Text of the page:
Recurrent discussions of what a graduate from a library and information science program should know are at the forefront of students and library professionals’ minds. Library Science programs offer a core curriculum of courses designed to prepare their students for future employment in library positions. These classes reflect the knowledge of and theory behind essential parts of librarianship that are required for most positions.
Prompted by this need to define the professional education standards for librarianship, the Presidential Task Force on Library Education revised and discussed Core Competencies of various library groups. This document was proposed to the ALA Executive Board. It identifies the core essence of what it means to be a librarian or librarian professional. Librarianship is a multifaceted profession that has helped to shape how we learn and save knowledge created or discovered by mankind.
The study of library and information permeates through many disciplines. In hopes to clarify and standardize a list of competencies essential to the practice of librarianship, the American Library Association’s Presidential Task reviewed current programs and discussed the future of libraries. For those pursuing a career in librarianship, ALA’s core competencies establish basic knowledge graduates of ALA accredited master’s programs in library and information studies should possess. These competencies cover subject areas essential to being employed as a librarian.
The competencies statement is organized into eight core categories that represent the most pervasive skills and knowledge librarians need to know and employ. This is beneficial for all librarians to know, especially for those of us entering or continuing our library science program. Indeed, when examining a library science program it is useful to know why these classes were selected as required courses. Employers will expect that recently graduated library science students will know the information related to ALA’s Core Competencies.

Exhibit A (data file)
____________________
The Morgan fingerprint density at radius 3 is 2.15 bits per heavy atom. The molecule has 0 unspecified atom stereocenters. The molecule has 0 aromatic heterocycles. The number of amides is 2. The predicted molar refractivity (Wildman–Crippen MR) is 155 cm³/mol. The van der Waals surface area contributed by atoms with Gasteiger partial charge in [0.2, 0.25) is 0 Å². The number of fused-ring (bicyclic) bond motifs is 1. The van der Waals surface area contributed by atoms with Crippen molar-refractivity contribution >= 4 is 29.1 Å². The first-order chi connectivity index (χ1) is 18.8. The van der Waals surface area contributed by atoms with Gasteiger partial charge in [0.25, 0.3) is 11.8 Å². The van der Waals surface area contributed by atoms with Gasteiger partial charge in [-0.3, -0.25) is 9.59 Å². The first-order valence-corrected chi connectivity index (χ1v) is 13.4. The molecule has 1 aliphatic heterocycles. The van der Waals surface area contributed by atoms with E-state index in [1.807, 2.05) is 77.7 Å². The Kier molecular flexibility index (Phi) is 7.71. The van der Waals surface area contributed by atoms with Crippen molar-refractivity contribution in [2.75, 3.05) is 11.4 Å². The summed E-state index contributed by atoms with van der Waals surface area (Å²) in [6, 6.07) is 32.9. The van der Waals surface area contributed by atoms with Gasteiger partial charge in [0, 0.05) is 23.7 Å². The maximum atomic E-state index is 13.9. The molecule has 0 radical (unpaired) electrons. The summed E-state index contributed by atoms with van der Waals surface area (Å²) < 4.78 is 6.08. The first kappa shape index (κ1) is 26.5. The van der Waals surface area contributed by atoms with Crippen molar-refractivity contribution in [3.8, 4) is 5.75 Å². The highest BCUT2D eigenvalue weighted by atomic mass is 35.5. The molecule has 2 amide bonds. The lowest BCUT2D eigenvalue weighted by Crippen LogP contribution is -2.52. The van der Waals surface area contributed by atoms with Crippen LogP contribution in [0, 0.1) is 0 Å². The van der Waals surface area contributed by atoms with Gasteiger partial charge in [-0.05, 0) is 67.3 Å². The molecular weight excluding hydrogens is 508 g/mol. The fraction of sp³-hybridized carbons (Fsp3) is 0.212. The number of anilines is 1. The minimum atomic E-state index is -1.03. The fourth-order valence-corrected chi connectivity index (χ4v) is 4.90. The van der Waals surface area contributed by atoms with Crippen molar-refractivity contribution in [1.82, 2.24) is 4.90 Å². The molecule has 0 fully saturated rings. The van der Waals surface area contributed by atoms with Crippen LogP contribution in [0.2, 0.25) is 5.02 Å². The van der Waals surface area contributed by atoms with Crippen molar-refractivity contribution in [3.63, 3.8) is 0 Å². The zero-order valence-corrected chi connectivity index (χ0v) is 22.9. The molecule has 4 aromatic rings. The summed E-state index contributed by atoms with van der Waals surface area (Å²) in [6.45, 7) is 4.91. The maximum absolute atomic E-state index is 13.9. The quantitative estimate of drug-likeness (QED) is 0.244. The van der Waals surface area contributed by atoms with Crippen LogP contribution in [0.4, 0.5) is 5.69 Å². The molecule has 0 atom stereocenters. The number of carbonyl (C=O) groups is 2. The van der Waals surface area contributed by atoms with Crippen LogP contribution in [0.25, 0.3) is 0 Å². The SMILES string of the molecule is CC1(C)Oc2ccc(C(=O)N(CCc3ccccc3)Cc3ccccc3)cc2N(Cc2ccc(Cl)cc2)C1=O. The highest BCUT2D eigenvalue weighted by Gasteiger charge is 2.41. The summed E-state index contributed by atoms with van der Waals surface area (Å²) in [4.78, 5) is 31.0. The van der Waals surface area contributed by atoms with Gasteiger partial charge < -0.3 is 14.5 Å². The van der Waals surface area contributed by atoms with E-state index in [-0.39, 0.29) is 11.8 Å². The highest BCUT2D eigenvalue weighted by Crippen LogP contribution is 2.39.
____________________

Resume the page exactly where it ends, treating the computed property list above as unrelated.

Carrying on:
Here is the website devoted to ALA’s Core Competencies: http://www.ala.org/educationcareers/careers/corecomp/corecompetences. This site also has a .pdf of the finalized statement that was approved on January 27th, 2009. The document is useful as a reference tool because librarians, in whatever stage of their career, can evaluate the tasks and knowledge they have and learned by these standards.
Each type of library has created core competencies related specifically to their specialized skills and branches of librarianship. Link to knowledge and competencies statements of specialized branches and professional organizations: http://www.ala.org/educationcareers/careers/corecomp/corecompspecial/knowledgecompetencies.
Here is a selection of few specialized competencies listed on the website above:
American Association of Law Libraries (AALL)-AALL Guidelines for Graduate Programs in Law Librarianship
Art Libraries Society of North America (ARLIS/NA)-ARLIS/NA Core Competencies for Art Information Professionals
Association of College and Research Libraries (ACRL)-Competencies for Special Collections Professionals
Music Library Association-Core Competencies and Music Librarians
Society of American Archivists-Guidelines for a Graduate Program in Archival Studies.